Cop shoot cop

Battle lines are foggy in gritty action/thriller remake

TRADING HATS The good guys and bad guys team up, with the crime boss (Laurence Fishburne, background) and the cop (Ethan Hawke) being forced to fight off the assault on that bad-luck precinct.

TRADING HATS The good guys and bad guys team up, with the crime boss (Laurence Fishburne, background) and the cop (Ethan Hawke) being forced to fight off the assault on that bad-luck precinct.

Assault on Precinct 13
Starring Ethan Hawke, Laurence Fishburne, Drea de Matteo, Maria Bello, Brian Dennehy and Gabriel Byrne. Directed by Jean-François Richet. Rated R.
Rated 4.0

Before making his mark by changing the face of horror with 1978’s Halloween, John Carpenter flicked out his calling card with the 1976 urban actioner, Assault on Precinct 13. A mànage of Night of the Living Dead and Howard Hawk’s Rio Bravo, it was mostly notable for its iconic synth soundtrack and the unexpected whacking of a pig-tailed moppet in the first reel, just to show that no rules were to be held.

In retaliation for his daughter’s killing, her father kills the gangbanger responsible, then takes refuge in a police station on the eve of its closing (amusingly enough, the dialogue states that it is in fact Precinct 9, Division 13—just not catchy enough for a title, I assume). The rest of the multi-ethnic gangsters then begin a night-long siege on the station in payback. As mid-'70s thrillers went, Assault on Precinct 13 was heady stuff, with copious amounts of gunfire and bloodshed.

Was a remake warranted?

Sure, why the hell not? As much as I enjoyed the original, it admittedly had its problems. There is a reason why even someone familiar with the movie is unlikely to recall the name of one member of the cast. By today’s standards, the pacing is sludgy, the dialogue stilted, and the characters one dimensional.

The remake tweaks all that to the nth degree. If anything, some of the characters are overly fleshed out. On a snowy New Year’s Eve, the skeleton crew at Precinct 13 prepares to lock down the anachronistic station house and transfer over to their new digs. Burnt-out Sergeant Jake (Ethan Hawke) oversees spunky secretary (Drea de Matteo) and cop-on-the-verge-of-retirement (an always welcome Brian Dennehy) as they carry out the unwelcome task and a police psychologist flitters about nagging him. Things take a turn for the worse when a prison bus is rerouted there, taking refuge from the storm. On board is an infamous crime boss (taciturn Laurence Fishburne), and unfortunately for the benighted crew, someone wants him dead and doesn’t care who gets in the way of achieving this goal. Soon, bullets are flying, people are dying, and the besieged cops and prisoners are forced to band together in an uneasy alliance.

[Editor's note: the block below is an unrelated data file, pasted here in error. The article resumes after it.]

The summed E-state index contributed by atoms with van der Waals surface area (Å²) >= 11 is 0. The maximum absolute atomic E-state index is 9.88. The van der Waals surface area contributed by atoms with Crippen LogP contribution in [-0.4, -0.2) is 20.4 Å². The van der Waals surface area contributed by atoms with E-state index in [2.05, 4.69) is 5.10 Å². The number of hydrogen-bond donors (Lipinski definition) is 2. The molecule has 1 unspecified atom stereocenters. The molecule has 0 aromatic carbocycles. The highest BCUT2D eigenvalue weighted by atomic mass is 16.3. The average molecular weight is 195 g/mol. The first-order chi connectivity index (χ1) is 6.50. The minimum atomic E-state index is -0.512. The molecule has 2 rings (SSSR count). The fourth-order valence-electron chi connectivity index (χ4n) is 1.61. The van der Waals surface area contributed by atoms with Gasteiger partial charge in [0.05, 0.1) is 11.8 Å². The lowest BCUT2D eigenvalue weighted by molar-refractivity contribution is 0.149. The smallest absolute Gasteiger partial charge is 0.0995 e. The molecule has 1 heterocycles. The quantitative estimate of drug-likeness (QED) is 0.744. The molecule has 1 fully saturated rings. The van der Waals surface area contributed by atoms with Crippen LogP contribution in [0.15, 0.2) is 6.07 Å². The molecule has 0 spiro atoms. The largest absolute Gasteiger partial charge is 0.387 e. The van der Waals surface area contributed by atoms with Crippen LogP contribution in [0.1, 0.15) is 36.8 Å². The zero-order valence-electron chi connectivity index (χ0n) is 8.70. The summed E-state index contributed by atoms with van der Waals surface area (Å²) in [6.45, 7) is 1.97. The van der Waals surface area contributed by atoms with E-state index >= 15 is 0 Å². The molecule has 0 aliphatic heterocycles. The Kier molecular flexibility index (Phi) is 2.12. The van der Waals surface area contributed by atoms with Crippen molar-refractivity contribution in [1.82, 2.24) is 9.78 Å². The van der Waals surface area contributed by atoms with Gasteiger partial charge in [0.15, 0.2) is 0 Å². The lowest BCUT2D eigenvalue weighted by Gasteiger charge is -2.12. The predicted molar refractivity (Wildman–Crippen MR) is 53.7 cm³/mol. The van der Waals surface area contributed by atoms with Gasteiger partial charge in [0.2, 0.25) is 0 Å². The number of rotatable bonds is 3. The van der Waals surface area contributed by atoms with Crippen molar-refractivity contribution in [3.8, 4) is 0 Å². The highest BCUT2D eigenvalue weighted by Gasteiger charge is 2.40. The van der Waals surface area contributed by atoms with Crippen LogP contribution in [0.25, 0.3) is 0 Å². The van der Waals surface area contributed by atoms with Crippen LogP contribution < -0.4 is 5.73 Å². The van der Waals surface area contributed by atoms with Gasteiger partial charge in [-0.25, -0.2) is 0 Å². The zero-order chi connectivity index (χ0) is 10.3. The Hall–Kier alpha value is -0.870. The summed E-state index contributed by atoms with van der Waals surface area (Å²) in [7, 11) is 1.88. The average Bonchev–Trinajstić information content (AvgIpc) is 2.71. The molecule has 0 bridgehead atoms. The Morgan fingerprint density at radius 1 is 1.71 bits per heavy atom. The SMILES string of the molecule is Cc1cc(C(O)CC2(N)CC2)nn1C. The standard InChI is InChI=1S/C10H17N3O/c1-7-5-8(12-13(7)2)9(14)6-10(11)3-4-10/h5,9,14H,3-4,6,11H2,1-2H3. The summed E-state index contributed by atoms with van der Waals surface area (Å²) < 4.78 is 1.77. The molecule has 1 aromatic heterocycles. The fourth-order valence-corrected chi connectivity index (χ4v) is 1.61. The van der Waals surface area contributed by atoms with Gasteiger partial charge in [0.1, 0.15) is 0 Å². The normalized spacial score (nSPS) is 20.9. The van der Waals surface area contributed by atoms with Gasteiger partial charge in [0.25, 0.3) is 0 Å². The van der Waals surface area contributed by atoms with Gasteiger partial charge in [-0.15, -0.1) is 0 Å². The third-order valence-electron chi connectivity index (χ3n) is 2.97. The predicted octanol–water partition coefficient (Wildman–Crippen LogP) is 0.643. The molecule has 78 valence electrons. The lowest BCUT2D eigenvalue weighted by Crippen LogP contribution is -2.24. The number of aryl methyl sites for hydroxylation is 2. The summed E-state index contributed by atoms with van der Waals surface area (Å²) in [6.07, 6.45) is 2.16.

Refreshingly, at a time when action/thrillers are watered down to draw in the PG-13 crowd, this is an R-rated entry that dons its classification like a well-worn, blood-spattered duster left discarded since The Wild Bunch. While no little girl takes a slug through her ice cream cone this time around, here it is advised that one shouldn’t get too attached to any given character.

Making his English-language debut, director Jean-François Richet brings a Gallic sensibility to the proceedings, a jarring màlange of unearthly beauty and gritty realism, as in one scene where a grotesque execution is played out in a quasi snow-globe milieu.

He also brings to the table an outsider’s perspective on contemporary American headspace. Whereas in the original the threat was an ill-equipped authority facing down the faceless onslaught of gang members, 30 years later the police themselves are just another band of street thugs, albeit better equipped to accomplish their objectives, assuming auto-cannibalism in their self preservation … and the cavalry rides in on fire trucks.